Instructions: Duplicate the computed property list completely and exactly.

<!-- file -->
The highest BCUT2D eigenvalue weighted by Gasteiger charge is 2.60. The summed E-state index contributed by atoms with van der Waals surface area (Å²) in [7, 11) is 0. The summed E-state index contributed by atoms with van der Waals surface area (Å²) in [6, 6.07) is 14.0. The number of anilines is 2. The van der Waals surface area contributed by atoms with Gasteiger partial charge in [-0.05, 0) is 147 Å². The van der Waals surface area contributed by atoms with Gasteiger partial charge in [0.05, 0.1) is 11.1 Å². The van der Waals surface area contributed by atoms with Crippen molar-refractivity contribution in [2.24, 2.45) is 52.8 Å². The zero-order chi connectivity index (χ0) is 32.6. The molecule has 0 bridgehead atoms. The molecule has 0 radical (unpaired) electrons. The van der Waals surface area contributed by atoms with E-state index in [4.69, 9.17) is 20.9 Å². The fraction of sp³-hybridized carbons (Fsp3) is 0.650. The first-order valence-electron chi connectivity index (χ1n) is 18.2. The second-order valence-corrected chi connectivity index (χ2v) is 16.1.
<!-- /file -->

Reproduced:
The highest BCUT2D eigenvalue weighted by Gasteiger charge is 2.60. The summed E-state index contributed by atoms with van der Waals surface area (Å²) in [7, 11) is 0. The summed E-state index contributed by atoms with van der Waals surface area (Å²) in [6, 6.07) is 14.0. The number of anilines is 2. The van der Waals surface area contributed by atoms with Gasteiger partial charge in [-0.05, 0) is 147 Å². The van der Waals surface area contributed by atoms with Gasteiger partial charge in [0.05, 0.1) is 11.1 Å². The van der Waals surface area contributed by atoms with Crippen molar-refractivity contribution in [2.24, 2.45) is 52.8 Å². The zero-order chi connectivity index (χ0) is 32.6. The molecule has 0 bridgehead atoms. The molecule has 0 radical (unpaired) electrons. The van der Waals surface area contributed by atoms with E-state index in [4.69, 9.17) is 20.9 Å². The fraction of sp³-hybridized carbons (Fsp3) is 0.650. The first-order valence-electron chi connectivity index (χ1n) is 18.2. The second-order valence-corrected chi connectivity index (χ2v) is 16.1.